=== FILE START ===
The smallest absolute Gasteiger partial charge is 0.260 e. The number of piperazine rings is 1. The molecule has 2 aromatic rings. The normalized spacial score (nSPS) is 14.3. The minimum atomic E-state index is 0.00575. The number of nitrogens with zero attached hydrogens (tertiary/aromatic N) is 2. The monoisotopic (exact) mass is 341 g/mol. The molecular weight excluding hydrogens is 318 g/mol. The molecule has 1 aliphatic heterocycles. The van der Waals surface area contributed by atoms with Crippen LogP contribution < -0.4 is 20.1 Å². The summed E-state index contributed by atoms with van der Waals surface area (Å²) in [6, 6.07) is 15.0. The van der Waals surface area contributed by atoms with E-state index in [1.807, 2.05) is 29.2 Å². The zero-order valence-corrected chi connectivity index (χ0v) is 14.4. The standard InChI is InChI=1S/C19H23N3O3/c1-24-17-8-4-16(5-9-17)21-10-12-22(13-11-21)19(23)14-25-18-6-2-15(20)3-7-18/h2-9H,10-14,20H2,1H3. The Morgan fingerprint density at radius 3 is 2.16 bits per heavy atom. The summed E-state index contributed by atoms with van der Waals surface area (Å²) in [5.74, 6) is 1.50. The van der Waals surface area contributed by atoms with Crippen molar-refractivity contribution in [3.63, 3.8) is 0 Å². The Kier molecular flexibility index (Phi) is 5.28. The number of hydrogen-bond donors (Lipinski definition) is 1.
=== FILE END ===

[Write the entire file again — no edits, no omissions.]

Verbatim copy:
The smallest absolute Gasteiger partial charge is 0.260 e. The number of piperazine rings is 1. The molecule has 2 aromatic rings. The normalized spacial score (nSPS) is 14.3. The minimum atomic E-state index is 0.00575. The number of nitrogens with zero attached hydrogens (tertiary/aromatic N) is 2. The monoisotopic (exact) mass is 341 g/mol. The molecular weight excluding hydrogens is 318 g/mol. The molecule has 1 aliphatic heterocycles. The van der Waals surface area contributed by atoms with Crippen LogP contribution < -0.4 is 20.1 Å². The summed E-state index contributed by atoms with van der Waals surface area (Å²) in [6, 6.07) is 15.0. The van der Waals surface area contributed by atoms with E-state index in [1.807, 2.05) is 29.2 Å². The zero-order valence-corrected chi connectivity index (χ0v) is 14.4. The standard InChI is InChI=1S/C19H23N3O3/c1-24-17-8-4-16(5-9-17)21-10-12-22(13-11-21)19(23)14-25-18-6-2-15(20)3-7-18/h2-9H,10-14,20H2,1H3. The Morgan fingerprint density at radius 3 is 2.16 bits per heavy atom. The summed E-state index contributed by atoms with van der Waals surface area (Å²) in [5.74, 6) is 1.50. The van der Waals surface area contributed by atoms with Crippen molar-refractivity contribution in [3.63, 3.8) is 0 Å². The Kier molecular flexibility index (Phi) is 5.28. The number of hydrogen-bond donors (Lipinski definition) is 1.